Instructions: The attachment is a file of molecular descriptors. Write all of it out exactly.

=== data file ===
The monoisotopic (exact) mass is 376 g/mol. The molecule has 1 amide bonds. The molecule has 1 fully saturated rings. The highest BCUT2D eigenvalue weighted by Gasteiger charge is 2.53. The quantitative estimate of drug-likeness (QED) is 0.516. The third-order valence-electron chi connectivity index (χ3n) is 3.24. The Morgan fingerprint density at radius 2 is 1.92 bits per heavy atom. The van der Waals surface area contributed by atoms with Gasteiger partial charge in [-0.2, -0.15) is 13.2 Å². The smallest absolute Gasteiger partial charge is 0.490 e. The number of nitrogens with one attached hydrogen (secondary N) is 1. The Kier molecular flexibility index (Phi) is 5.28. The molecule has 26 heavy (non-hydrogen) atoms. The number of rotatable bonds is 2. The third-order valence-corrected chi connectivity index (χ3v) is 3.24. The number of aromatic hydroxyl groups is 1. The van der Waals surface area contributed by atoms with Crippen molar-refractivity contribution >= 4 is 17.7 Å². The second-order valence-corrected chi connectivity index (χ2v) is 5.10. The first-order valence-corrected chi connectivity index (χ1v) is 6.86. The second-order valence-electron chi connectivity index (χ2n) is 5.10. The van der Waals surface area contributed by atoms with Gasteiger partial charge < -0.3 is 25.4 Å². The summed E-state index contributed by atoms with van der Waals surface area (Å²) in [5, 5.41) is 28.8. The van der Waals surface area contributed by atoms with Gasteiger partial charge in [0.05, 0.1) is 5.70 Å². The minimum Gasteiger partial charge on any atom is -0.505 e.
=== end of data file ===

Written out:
The monoisotopic (exact) mass is 376 g/mol. The molecule has 1 amide bonds. The molecule has 1 fully saturated rings. The highest BCUT2D eigenvalue weighted by Gasteiger charge is 2.53. The quantitative estimate of drug-likeness (QED) is 0.516. The third-order valence-electron chi connectivity index (χ3n) is 3.24. The Morgan fingerprint density at radius 2 is 1.92 bits per heavy atom. The van der Waals surface area contributed by atoms with Gasteiger partial charge in [-0.2, -0.15) is 13.2 Å². The smallest absolute Gasteiger partial charge is 0.490 e. The number of nitrogens with one attached hydrogen (secondary N) is 1. The Kier molecular flexibility index (Phi) is 5.28. The molecule has 26 heavy (non-hydrogen) atoms. The number of rotatable bonds is 2. The third-order valence-corrected chi connectivity index (χ3v) is 3.24. The number of aromatic hydroxyl groups is 1. The van der Waals surface area contributed by atoms with Crippen molar-refractivity contribution >= 4 is 17.7 Å². The second-order valence-corrected chi connectivity index (χ2v) is 5.10. The first-order valence-corrected chi connectivity index (χ1v) is 6.86. The second-order valence-electron chi connectivity index (χ2n) is 5.10. The van der Waals surface area contributed by atoms with Gasteiger partial charge < -0.3 is 25.4 Å². The summed E-state index contributed by atoms with van der Waals surface area (Å²) in [5, 5.41) is 28.8. The van der Waals surface area contributed by atoms with Gasteiger partial charge in [0.05, 0.1) is 5.70 Å². The minimum Gasteiger partial charge on any atom is -0.505 e.